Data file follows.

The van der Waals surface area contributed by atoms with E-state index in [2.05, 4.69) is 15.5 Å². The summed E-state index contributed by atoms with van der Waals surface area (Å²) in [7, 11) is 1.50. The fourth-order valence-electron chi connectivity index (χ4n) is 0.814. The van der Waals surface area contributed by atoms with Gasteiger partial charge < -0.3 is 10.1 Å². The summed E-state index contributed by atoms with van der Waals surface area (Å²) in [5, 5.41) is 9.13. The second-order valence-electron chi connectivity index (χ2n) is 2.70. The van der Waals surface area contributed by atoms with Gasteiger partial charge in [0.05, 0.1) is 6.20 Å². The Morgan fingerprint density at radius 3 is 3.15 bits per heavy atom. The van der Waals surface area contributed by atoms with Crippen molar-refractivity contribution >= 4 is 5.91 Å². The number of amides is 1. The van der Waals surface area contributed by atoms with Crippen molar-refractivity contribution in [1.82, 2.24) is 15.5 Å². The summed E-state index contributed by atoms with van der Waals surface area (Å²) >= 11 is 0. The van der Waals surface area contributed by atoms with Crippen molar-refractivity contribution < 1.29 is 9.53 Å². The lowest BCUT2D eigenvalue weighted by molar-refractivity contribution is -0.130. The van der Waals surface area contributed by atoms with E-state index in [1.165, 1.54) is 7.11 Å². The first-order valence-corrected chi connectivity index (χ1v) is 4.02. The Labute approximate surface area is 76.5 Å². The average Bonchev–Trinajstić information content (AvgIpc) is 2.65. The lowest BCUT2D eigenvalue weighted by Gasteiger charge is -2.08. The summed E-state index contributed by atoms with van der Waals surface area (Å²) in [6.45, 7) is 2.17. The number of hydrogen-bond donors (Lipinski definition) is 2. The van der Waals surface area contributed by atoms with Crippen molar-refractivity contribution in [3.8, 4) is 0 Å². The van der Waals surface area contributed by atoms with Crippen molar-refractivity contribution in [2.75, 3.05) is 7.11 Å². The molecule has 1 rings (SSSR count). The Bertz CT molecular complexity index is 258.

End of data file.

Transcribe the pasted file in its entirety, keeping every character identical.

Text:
The van der Waals surface area contributed by atoms with E-state index in [2.05, 4.69) is 15.5 Å². The summed E-state index contributed by atoms with van der Waals surface area (Å²) in [7, 11) is 1.50. The fourth-order valence-electron chi connectivity index (χ4n) is 0.814. The van der Waals surface area contributed by atoms with Gasteiger partial charge < -0.3 is 10.1 Å². The summed E-state index contributed by atoms with van der Waals surface area (Å²) in [5, 5.41) is 9.13. The second-order valence-electron chi connectivity index (χ2n) is 2.70. The van der Waals surface area contributed by atoms with Gasteiger partial charge in [0.05, 0.1) is 6.20 Å². The Morgan fingerprint density at radius 3 is 3.15 bits per heavy atom. The van der Waals surface area contributed by atoms with Crippen molar-refractivity contribution >= 4 is 5.91 Å². The number of amides is 1. The van der Waals surface area contributed by atoms with Crippen molar-refractivity contribution in [1.82, 2.24) is 15.5 Å². The summed E-state index contributed by atoms with van der Waals surface area (Å²) >= 11 is 0. The van der Waals surface area contributed by atoms with Crippen molar-refractivity contribution < 1.29 is 9.53 Å². The lowest BCUT2D eigenvalue weighted by molar-refractivity contribution is -0.130. The van der Waals surface area contributed by atoms with E-state index in [1.165, 1.54) is 7.11 Å². The first-order valence-corrected chi connectivity index (χ1v) is 4.02. The Labute approximate surface area is 76.5 Å². The average Bonchev–Trinajstić information content (AvgIpc) is 2.65. The lowest BCUT2D eigenvalue weighted by Gasteiger charge is -2.08. The summed E-state index contributed by atoms with van der Waals surface area (Å²) in [6.45, 7) is 2.17. The number of hydrogen-bond donors (Lipinski definition) is 2. The van der Waals surface area contributed by atoms with Crippen molar-refractivity contribution in [3.8, 4) is 0 Å². The van der Waals surface area contributed by atoms with Crippen molar-refractivity contribution in [2.75, 3.05) is 7.11 Å². The molecule has 1 rings (SSSR count). The Bertz CT molecular complexity index is 258.